Crippled for life but undaunted, Eilmer believed that he could make a more controlled landing if his glider was equipped with a tail, and he was preparing for a second flight when the abbot of Malmesbury Abbey forbade him from risking his life in any further experiments.
Given the geography of the abbey, his landing site, and the account of his flight, to travel for "more than a furlong" (220 yards, 201 metres) he would have had to have been airborne for about 15 seconds. His exact flightpath is not known, nor how long he was in the air, because today’s abbey is not the abbey of the eleventh century, when it was probably smaller, although the tower was probably close to the present height. "Olivers Lane", off the present-day High Street and about 200 metres (660 ft) from the abbey, is reputed locally to be the site where Eilmer landed. That would have taken him over many buildings. Maxwell Woosnam's study concluded that he is more likely to have descended the steep hill off to the southwest of the abbey, rather than the town centre to the south.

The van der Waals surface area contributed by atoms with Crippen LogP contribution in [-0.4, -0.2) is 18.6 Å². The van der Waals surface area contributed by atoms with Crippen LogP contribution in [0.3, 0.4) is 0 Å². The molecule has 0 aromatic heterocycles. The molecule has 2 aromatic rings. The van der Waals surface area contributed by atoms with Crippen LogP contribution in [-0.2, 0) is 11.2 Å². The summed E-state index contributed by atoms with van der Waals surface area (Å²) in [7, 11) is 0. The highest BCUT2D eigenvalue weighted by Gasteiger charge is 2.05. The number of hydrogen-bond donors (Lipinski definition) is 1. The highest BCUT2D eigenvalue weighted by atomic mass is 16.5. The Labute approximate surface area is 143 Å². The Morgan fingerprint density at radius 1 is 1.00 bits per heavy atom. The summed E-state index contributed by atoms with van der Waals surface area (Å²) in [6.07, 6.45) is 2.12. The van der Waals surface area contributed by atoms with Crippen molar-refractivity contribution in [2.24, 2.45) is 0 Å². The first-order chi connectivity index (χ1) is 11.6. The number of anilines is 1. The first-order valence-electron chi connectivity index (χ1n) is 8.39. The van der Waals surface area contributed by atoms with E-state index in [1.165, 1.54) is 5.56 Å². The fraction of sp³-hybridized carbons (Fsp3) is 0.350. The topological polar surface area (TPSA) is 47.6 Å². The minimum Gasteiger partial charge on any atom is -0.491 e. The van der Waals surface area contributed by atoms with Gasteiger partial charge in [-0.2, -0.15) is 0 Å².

To perform the maneuver of gliding downward against the breeze, utilizing both gravity and the wind, Eilmer employed an apparatus somewhat resembling a gliding bird. However being unable to balance himself forward and backwards, as does a bird by slight movements of its wings, head and legs, he would have needed a large tail to maintain equilibrium. Eilmer could not have achieved true soaring flight in any event, but he might have glided down in safety if he had had a tail. Afterwards, Eilmer remarked that the cause of his crash was that "he had forgotten to provide himself with a tail."
William of Malmesbury says that Eilmer's flight was inspired by the Greek legend of Daedalus and Icarus "... so that, mistaking fable for truth, he might fly like Daedalus". William's source for this is unknown. It is highly unlikely that William would have spoken with Eilmer, since Eilmer was an old man in 1066 and William is not thought to have been born before 1085. However, as an old and well-known monk in the same abbey, William would undoubtedly have heard second- or third-hand stories about the old man who had died before he was born. William would have spoken with people who knew Eilmer, and possibly in his youth would have heard from people who had witnessed the attempt.